I think God smiled when he put such distinct personalities in each person.  What creativity!  What genius!  What an opportunity for growth in me!
Be yourself, busy mom!  Pleasing God is as simple as trusting and obeying Him.
And at the end of the day, He is the audience that really matters.  Everything else falls into place when our priority is on pleasing God and not men.
A little grace can go a long, long way.
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Heidi St John Guide to Daylight

To the Mom Who’s Forgotten to Be Kind to Herself

Be kind to yourself, Mom!

 

I sat back in my chair, exhausted. I closed my eyes and tried to take in the praise and worship music that was playing. Suddenly I felt the weight of the world on my shoulders. Until that moment, I had no idea how burdened I was.

As moms we tend to do that, don’t we? We take responsibility for huge parts of our circumstances and relationships as we navigate our marriages, children, and ministries. Often it feels like more than we can bear.

As I talk to other moms along the way, the one thing we all seem to have in common is guilt and often a heavy dose of condemnation.  Moms with babies worry about things like whether they co sleep, or cloth diaper, or what they feed their little ones. Moms of young children wonder if they are getting an early enough start on school, whether or not their child is keeping up educationally with others their own age or whether they are over protective or not protective enough.

Middle school and high school moms question whether or not they are being too hard on their kids, or not hard enough, letting go too soon or not soon enough. We worry that our kids aren’t going to like us or if we will ever have a peaceful relationship with them again. We say and do things we never thought we would and sometimes, in the heat of the moment, things we regret.

And moms with adult children sometimes see gaps in character or lack of maturity and are painfully aware that it’s too late to be the one to fix it. We feel regret.

Maybe you’re the mom whose family is undergoing great trials…trials you never expected or maybe even ones that you feel that you’ve brought on yourself? Life is HARD. It’s not what you had pictured for your family.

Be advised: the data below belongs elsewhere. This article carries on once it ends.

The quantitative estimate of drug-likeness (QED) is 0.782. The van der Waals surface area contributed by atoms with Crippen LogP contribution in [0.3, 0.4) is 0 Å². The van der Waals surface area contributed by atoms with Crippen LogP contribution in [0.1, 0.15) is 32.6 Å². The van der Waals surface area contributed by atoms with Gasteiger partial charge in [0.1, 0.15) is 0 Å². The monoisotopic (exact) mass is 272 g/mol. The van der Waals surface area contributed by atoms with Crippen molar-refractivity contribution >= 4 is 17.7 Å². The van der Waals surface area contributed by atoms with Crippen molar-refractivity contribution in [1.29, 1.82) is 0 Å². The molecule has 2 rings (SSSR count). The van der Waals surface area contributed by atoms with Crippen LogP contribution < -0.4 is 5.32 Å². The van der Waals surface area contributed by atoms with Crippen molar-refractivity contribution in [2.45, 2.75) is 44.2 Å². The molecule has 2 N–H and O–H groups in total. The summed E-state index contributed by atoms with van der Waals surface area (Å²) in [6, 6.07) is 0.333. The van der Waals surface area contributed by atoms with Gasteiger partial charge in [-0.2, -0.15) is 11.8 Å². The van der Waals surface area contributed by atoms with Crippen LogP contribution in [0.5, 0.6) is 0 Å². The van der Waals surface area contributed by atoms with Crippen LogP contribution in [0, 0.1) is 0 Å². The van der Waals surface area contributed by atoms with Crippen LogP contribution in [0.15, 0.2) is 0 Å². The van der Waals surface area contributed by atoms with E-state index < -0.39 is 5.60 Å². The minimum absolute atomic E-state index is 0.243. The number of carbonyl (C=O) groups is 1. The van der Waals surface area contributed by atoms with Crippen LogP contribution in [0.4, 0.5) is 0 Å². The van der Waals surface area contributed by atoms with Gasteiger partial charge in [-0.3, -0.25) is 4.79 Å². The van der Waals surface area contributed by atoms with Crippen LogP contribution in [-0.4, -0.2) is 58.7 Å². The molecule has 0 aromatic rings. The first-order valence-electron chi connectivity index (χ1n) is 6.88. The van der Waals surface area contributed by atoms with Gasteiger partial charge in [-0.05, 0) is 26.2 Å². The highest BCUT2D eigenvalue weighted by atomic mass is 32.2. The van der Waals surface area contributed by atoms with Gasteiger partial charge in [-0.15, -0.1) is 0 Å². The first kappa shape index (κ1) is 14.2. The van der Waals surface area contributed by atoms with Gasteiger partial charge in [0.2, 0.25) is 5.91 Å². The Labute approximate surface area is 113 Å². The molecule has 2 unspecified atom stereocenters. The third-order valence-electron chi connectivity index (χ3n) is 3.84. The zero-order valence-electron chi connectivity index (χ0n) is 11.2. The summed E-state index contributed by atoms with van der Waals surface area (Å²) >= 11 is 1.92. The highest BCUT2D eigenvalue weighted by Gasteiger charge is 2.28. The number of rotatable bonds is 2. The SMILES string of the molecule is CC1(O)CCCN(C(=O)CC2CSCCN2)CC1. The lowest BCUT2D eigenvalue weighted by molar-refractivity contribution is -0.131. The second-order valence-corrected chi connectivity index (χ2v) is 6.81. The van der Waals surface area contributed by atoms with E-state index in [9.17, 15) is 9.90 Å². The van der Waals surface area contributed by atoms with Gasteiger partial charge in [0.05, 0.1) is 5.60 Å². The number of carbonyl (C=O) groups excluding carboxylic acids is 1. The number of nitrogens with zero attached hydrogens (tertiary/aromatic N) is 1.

And then it comes…the heavy, wet blanket of condemnation. It’s suffocating. It’s debilitating. It makes us feel hopeless and alone.

And that’s EXACTLY what the enemy wants. Yes, you heard me right. This isn’t what it appears to be. It isn’t about us being the perfect mom, the perfect wife, the perfect friend. This is a spiritual battle that the enemy wages on our souls to do what He does best…steal, kill and destroy. He knows if he can disarm us, or at the very least discourage us, he neutralizes our effectiveness for the kingdom of God.

It’s time to declare war! We need to be persistent in taking back what belongs to us. God said, “So there is no condemnation for those who belong to Christ Jesus. And because you belong to him, the power of the life-giving Spirit has freed you from the power of sin that leads to death.” (Romans 8:1,2)

Did you hear that? NO condemnation. What does He give instead? He gives us His Spirit. He gives us FREEDOM. “So if the son sets you free, you are truly FREE!” (John 8:36)

Free to what? Free to trust God! Free to believe that what He says IS TRUE…”And we know that God causes everything to work together for the good of those who love God and are called according to his purpose for them.” (Romans 8:28)

God knows we are weak. He knows we are dust. He has more than enough grace and power to cover our mistakes. And at the end of the day, when we doubt our decisions, we need to bring that doubt to God, repent if we need to, and ask for His covering. God is the GREAT Redeemer. He can even take what the Enemy intends for evil and turn it into good.

Maybe these feelings are really signals to pray over those specific realms. We need to take those areas we feel condemnation and make them part of our prayer strategy!

And we really need to stop being so harsh with ourselves. We are going to make mistakes. We are going to sin. But the minute we forget that we are saved by grace and are called to continue to live by grace, we give the Enemy a foothold he should never, ever have and, quite frankly, has no right to.

Jesus paid a great price for this freedom we have in Him. It’s ours for the taking. He loves to see us enjoy this gift just like we love to watch our kids enjoy the good gifts we give them.

Be kind to yourself, because HE is. His heart toward you is tender and it is good. Rest in it.

“Just wait until…” {three words to consider}

There are few words that can leave me feeling more defeated, fearful, and weary than these 3 following: “Just. wait. until.”

Oh, there’s nothing in the actual words.  Someone could be saying, “Just wait until you’re married, it’s so amazing!”

“Just wait until you feel that baby move, it’s such a cool feeling.”

Quite honestly though, that’s not usually the experience I have when I’m hearing these 3 words.